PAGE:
At the end of the third quarter of 2016, the number of law firms mergers was down from last year with no definitive megamerger in sight. It seemed the industry could be reaching a plateau.

But all that has changed in the last month, with 2016 shaping up to at least come close to last year’s record for law firm combinations.

Just this week, three potential transatlantic mergers have surfaced. U.K.-based Eversheds and Atlanta’s Sutherland Asbill & Brennan, an Am Law 200 firm, announced that they’re in talks to combine to form a 2,300-lawyer firm with 61 offices.

Also on Tuesday, Holman Fenwick Willan, another U.K. firm, told The Am Law Daily that it would expand through traditional merger with Houston’s Legge, Farrow, Kimmitt, McGrath & Brown. The newly formed firm will have about 470 lawyers worldwide.

Finally, sibling publication Legal Week reported that Dentons might acquire the struggling European branch of King & Wood Mallesons.

Those three potential mergers came after the news that Arnold & Porter and Kaye Scholer would merge to form a 1,000-lawyer firm that will be more than 90 percent U.S.-based, effective Jan. 1, 2017.

“Consolidation is real in the industry,” said John Cashman, partner and vice president at the law firm recruiting firm Major, Lindsey & Africa. “Clients want to work with fewer firms.”

Cashman predicted that 2017 would be an even bigger year for law firm mergers, but noted that at some point, albeit far in the future, the plateau would come.

“We will never get to a world where there are four legal firms,” Cashman said. “The conflict rules are way too strict.”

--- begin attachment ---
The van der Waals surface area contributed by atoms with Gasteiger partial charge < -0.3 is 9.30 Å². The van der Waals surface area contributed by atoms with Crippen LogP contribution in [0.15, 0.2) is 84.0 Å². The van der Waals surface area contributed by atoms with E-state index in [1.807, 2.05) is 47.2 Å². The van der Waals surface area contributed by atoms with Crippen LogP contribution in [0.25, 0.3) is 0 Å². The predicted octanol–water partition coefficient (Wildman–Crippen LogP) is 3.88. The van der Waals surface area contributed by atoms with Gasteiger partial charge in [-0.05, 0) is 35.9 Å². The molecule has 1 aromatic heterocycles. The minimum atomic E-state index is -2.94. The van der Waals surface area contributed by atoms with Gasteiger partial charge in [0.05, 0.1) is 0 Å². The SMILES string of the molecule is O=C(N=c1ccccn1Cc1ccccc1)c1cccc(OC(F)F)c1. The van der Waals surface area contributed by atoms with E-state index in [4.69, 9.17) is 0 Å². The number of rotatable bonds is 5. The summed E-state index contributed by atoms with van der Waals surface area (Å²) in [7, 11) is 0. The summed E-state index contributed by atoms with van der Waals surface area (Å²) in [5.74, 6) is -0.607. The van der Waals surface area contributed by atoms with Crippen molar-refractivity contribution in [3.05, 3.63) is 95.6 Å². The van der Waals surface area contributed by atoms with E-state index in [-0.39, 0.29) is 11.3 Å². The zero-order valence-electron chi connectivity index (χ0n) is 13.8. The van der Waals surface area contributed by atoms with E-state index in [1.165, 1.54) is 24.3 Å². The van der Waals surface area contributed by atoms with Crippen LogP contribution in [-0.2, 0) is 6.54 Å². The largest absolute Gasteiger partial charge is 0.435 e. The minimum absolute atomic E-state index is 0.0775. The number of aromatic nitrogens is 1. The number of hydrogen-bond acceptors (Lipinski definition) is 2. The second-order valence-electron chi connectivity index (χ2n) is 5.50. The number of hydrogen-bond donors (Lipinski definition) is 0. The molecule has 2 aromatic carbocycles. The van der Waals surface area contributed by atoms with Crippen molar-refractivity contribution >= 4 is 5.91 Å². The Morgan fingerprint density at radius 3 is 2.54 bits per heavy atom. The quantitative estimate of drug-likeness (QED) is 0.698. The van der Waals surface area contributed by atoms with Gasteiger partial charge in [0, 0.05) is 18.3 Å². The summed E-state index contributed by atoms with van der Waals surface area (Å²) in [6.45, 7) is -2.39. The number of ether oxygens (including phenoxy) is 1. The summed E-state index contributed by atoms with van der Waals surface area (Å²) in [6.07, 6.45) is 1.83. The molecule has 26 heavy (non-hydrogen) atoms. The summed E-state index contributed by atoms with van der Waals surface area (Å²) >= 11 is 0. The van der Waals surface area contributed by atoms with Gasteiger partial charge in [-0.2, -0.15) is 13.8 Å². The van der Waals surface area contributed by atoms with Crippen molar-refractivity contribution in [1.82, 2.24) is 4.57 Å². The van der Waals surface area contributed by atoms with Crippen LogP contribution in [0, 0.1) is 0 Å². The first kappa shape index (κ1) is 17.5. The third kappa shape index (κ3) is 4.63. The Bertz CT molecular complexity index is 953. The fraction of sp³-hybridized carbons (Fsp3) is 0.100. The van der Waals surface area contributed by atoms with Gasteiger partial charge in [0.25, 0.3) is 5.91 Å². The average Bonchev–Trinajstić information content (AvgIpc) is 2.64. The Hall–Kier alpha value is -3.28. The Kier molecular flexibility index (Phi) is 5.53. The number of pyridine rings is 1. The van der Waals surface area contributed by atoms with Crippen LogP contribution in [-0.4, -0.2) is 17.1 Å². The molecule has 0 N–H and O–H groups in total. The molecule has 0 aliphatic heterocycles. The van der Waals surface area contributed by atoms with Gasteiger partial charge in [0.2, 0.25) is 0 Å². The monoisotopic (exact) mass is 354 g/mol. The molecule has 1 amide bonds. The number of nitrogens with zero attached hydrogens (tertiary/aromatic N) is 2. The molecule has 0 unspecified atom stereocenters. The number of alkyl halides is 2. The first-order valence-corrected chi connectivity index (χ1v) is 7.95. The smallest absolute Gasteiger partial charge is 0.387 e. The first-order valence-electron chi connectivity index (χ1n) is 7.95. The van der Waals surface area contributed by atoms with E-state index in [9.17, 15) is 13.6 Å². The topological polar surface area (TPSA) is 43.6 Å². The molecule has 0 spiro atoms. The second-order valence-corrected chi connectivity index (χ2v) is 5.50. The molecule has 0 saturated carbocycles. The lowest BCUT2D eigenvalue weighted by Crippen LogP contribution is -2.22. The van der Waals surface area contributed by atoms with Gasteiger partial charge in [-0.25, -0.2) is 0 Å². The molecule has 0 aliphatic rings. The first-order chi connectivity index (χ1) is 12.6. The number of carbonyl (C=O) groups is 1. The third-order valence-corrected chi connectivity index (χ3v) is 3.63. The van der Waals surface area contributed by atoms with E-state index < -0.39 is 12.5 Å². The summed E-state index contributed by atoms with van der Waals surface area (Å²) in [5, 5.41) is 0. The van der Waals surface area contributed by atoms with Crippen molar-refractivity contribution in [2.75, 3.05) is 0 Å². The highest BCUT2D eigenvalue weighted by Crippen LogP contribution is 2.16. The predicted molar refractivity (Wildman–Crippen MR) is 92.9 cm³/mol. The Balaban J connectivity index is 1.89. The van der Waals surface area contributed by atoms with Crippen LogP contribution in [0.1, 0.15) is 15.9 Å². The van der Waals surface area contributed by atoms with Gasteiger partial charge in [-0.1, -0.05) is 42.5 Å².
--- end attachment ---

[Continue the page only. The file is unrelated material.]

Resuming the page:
According to Altman Weil’s MergerLine, which tracks law firm combinations in the United States, there were 60 mergers in the first three quarters of this year, compared with 68 in that time last year. So far in the fourth quarter, the legal consultancy has tracked 17 mergers, which doesn’t include the potential combinations of Sutherland and Eversheds or Dentons and KWM. The last quarter would need to yield 14 more mergers to meet last year’s record of 91.

Thomas Clay, a principal at Altman Weil, said that’s not out of the question.

“There really is quite a bit going on that we’re aware of that could give rise to an increase,” he said, referring to talks between firms. “You’re beginning to see some of that actually coming to fruition.”

Since most firms’ fiscal years close at the end of either December or January, it’s normal for deals to be finalized around this time, Clay said.

He said the consolidation of the industry is a result of a general lack of demand for legal services, which is finally starting to sink in, especially at smaller and midsized firms.

“Unfortunately, I think a lot of people are looking for saviors,” he said.

The merger activity is not confined to any particular market or region, according to Altman Weil.

“We’re definitely seeing an uptick in firms of 10 to 50 lawyers looking to be acquired due to internal demographic issues or a perceived lack of growth potential,” said Eric Seeger, another Altman Weil principal, in an email. To make up for the lack of growth in demand, firms seek to grow through combinations with others as competition for market share heats up.

Major Lindsey’s Cashman agreed that small and midsized firms have been particularly keen to merge.

“Small and midsized [firm leaders] tell me that they don’t have the next generation of rainmakers,” he said.

Contact Nell Gluckman at ngluckman@alm.com. or on Twitter: @NellGluckman.